Following Dafna Banai’s emotional appeal to support the people in the Jordan Valley whose homes are being demolished by the Civil Administration, we went this morning to see the results of the actions of “Israelis suffering from an insufficiency of humanity,” according to Amira Hass, the journalist, quoting a Palestinian as he watched his home being demolished.
08:30 in the morning, as the temperatures begin to rise, the road down from Ma’aleh Efrayim reveals the valley’s primeval landscape, an astonishing view.
Soon these feelings will vanish.
The car speeds along the deserted road and past unmanned checkpoints. Here and there we see familiar tent encampments: Halat Makhoul, the Hadidiya family, Abu Sakkar’s. We reach that of the Darajma family, old friends of Ya’akov Manor, who can’t stop praising Dafna. M., a handsome youth, awaits us; he is educated, smart and modest, and speaks Hebrew well. In the family’s tent the father tells us about his grandfather, who was born here in the beginning of the last century, evaded conscription to the Turkish army and fled to Jordan but returned when the British arrived. The father says: Many have occupied these lands: the Turks, the British, the Jordanians and now the Israelis – all of them have gone and only we Bedouin remained in place, we didn’t flee and we won’t move… They have a deed to the land dating to Jordanian times, which is why their tents aren’t being demolished.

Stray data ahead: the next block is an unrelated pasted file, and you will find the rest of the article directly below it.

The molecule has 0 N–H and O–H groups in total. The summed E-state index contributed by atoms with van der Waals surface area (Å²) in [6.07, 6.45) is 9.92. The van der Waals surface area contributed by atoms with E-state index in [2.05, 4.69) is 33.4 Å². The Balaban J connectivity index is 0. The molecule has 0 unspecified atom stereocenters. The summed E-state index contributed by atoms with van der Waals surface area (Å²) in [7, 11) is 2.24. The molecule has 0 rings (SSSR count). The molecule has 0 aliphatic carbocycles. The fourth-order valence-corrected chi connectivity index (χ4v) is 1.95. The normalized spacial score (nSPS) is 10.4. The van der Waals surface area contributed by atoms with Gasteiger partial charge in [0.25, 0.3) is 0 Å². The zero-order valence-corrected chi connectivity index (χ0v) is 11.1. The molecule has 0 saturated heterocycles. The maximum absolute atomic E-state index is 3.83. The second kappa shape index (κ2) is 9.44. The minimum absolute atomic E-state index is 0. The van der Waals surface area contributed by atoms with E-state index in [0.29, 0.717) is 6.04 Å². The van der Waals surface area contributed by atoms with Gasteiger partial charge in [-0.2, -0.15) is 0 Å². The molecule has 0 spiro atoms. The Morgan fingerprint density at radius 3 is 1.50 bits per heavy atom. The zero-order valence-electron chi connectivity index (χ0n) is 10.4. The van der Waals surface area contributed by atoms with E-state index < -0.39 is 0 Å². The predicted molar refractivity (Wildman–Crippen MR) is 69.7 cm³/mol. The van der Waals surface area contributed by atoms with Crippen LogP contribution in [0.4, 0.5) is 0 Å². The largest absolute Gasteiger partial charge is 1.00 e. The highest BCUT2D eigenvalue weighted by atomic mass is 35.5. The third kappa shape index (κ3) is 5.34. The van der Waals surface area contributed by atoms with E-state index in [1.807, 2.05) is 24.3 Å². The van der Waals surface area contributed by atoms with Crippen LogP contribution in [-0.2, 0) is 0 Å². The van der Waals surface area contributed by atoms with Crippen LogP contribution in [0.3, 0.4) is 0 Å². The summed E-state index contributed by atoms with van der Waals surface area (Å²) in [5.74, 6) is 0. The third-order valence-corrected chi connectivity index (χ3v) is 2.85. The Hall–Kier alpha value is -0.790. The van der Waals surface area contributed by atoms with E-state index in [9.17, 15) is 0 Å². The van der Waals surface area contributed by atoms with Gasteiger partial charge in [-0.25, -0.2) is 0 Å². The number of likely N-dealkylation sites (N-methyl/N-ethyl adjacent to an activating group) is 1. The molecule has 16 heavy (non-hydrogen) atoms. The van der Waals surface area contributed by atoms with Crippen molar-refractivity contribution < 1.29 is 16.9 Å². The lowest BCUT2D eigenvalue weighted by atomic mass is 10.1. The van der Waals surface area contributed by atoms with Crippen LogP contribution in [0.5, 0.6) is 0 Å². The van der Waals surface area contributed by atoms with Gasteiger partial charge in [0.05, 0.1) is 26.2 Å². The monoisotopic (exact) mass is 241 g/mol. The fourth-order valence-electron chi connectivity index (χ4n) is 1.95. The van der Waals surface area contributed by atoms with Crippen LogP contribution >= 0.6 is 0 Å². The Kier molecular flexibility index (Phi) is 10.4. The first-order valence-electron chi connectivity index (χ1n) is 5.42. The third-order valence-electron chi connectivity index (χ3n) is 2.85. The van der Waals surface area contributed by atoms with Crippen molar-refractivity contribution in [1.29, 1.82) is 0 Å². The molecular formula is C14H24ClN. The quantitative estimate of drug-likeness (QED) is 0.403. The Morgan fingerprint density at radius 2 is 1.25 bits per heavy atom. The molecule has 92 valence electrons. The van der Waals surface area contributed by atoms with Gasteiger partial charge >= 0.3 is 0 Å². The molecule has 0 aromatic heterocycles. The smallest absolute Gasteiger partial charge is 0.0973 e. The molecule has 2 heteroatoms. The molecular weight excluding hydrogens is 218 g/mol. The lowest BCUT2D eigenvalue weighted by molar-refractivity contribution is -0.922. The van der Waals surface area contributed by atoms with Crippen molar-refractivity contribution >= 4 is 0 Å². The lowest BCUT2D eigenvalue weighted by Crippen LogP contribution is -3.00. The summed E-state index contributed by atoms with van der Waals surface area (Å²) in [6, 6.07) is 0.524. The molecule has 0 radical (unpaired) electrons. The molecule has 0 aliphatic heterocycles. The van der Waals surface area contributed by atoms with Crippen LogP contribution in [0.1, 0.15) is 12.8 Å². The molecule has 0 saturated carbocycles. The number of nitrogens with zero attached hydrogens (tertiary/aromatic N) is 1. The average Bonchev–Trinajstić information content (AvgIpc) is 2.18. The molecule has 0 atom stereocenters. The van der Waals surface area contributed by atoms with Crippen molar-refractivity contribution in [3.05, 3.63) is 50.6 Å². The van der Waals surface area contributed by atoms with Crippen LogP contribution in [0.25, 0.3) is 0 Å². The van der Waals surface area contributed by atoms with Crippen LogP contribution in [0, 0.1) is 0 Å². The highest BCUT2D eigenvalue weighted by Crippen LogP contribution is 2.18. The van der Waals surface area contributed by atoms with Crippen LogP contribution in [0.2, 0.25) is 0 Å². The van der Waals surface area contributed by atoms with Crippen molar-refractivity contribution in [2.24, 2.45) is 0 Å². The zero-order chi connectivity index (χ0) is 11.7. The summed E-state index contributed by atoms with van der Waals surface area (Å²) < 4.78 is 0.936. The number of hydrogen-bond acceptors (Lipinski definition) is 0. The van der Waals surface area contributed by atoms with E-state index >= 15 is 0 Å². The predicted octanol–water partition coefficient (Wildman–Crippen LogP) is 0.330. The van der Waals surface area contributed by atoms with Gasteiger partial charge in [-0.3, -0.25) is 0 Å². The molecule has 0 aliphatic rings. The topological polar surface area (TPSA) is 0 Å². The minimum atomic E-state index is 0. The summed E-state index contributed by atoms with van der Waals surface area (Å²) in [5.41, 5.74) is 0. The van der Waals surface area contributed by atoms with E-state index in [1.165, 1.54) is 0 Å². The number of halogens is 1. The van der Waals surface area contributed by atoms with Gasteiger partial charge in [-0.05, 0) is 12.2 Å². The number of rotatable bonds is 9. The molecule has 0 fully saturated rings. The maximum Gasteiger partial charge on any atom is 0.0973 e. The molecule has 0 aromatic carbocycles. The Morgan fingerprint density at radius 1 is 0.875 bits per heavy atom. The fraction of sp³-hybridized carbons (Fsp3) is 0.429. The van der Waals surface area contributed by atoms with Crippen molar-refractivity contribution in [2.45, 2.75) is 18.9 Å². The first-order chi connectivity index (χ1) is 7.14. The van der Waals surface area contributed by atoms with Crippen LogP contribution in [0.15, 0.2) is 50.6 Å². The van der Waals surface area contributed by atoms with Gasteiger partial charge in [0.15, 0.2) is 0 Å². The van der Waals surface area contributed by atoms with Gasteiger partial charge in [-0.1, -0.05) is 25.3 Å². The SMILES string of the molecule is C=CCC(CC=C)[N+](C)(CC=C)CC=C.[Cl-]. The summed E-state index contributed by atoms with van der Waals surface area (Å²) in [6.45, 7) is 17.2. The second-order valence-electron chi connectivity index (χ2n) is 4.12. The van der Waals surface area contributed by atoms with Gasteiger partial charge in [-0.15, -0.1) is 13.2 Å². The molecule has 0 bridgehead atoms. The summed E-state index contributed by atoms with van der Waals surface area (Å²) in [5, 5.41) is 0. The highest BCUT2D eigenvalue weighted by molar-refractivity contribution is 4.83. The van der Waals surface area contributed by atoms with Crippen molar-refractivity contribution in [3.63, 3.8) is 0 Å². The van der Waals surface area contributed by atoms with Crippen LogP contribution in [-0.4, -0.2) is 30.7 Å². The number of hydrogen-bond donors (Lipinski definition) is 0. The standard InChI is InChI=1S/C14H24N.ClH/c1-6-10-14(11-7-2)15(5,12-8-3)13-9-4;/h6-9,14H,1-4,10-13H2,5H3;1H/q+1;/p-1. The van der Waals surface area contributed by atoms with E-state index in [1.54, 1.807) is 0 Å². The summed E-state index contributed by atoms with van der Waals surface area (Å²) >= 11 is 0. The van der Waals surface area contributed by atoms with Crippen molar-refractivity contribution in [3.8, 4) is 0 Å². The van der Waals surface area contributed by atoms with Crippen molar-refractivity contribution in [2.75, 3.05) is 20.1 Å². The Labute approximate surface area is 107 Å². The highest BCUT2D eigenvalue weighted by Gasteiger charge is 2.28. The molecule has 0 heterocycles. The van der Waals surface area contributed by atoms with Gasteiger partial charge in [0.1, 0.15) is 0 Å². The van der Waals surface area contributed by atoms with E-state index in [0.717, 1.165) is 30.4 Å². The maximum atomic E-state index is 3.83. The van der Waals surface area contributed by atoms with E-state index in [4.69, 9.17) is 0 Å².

I think to myself: How can they bear the oppressive heat inside the tent all day long?
The father adds that the Civil Administration doesn’t allow them to plant trees beside the tent. The army uproots them. So there’s not a bit of shade near the tents. We talk about the duds and the live ammunition the army leaves behind which kill and wound people every year. Our hosts say they don’t understand why the army leaves ammunition out in the open. Dare we speak the answer aloud, that the state of Israel and IDF soldiers has no regard for the lives of Palestinian children?